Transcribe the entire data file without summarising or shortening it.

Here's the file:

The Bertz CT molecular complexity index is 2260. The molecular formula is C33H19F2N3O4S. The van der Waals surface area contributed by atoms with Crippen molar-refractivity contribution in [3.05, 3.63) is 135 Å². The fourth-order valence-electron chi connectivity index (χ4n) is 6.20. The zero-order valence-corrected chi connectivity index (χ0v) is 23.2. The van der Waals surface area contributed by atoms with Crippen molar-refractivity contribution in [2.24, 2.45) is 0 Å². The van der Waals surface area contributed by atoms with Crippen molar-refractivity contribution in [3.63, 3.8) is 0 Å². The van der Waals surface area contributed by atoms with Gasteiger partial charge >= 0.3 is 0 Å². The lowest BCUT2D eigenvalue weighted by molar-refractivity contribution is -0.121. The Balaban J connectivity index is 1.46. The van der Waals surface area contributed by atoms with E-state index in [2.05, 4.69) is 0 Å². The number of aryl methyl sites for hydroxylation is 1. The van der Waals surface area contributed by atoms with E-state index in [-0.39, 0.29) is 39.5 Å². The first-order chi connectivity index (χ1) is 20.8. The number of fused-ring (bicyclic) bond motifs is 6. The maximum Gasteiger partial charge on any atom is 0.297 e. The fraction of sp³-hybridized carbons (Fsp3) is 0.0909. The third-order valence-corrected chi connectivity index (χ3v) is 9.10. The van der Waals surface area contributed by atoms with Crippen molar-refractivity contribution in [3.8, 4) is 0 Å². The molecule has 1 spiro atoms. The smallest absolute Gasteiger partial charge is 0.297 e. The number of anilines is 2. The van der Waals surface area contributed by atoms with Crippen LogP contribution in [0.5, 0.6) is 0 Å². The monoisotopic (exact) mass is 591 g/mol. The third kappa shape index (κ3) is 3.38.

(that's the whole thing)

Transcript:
The Bertz CT molecular complexity index is 2260. The molecular formula is C33H19F2N3O4S. The van der Waals surface area contributed by atoms with Crippen molar-refractivity contribution in [3.05, 3.63) is 135 Å². The fourth-order valence-electron chi connectivity index (χ4n) is 6.20. The zero-order valence-corrected chi connectivity index (χ0v) is 23.2. The van der Waals surface area contributed by atoms with Crippen molar-refractivity contribution in [2.24, 2.45) is 0 Å². The van der Waals surface area contributed by atoms with Crippen molar-refractivity contribution in [3.63, 3.8) is 0 Å². The van der Waals surface area contributed by atoms with Gasteiger partial charge >= 0.3 is 0 Å². The lowest BCUT2D eigenvalue weighted by molar-refractivity contribution is -0.121. The Balaban J connectivity index is 1.46. The van der Waals surface area contributed by atoms with E-state index in [2.05, 4.69) is 0 Å². The number of aryl methyl sites for hydroxylation is 1. The van der Waals surface area contributed by atoms with E-state index in [-0.39, 0.29) is 39.5 Å². The first-order chi connectivity index (χ1) is 20.8. The number of fused-ring (bicyclic) bond motifs is 6. The maximum Gasteiger partial charge on any atom is 0.297 e. The fraction of sp³-hybridized carbons (Fsp3) is 0.0909. The third-order valence-corrected chi connectivity index (χ3v) is 9.10. The van der Waals surface area contributed by atoms with Crippen molar-refractivity contribution in [3.8, 4) is 0 Å². The molecule has 1 spiro atoms. The smallest absolute Gasteiger partial charge is 0.297 e. The number of anilines is 2. The van der Waals surface area contributed by atoms with Crippen LogP contribution in [0.5, 0.6) is 0 Å². The monoisotopic (exact) mass is 591 g/mol. The third kappa shape index (κ3) is 3.38.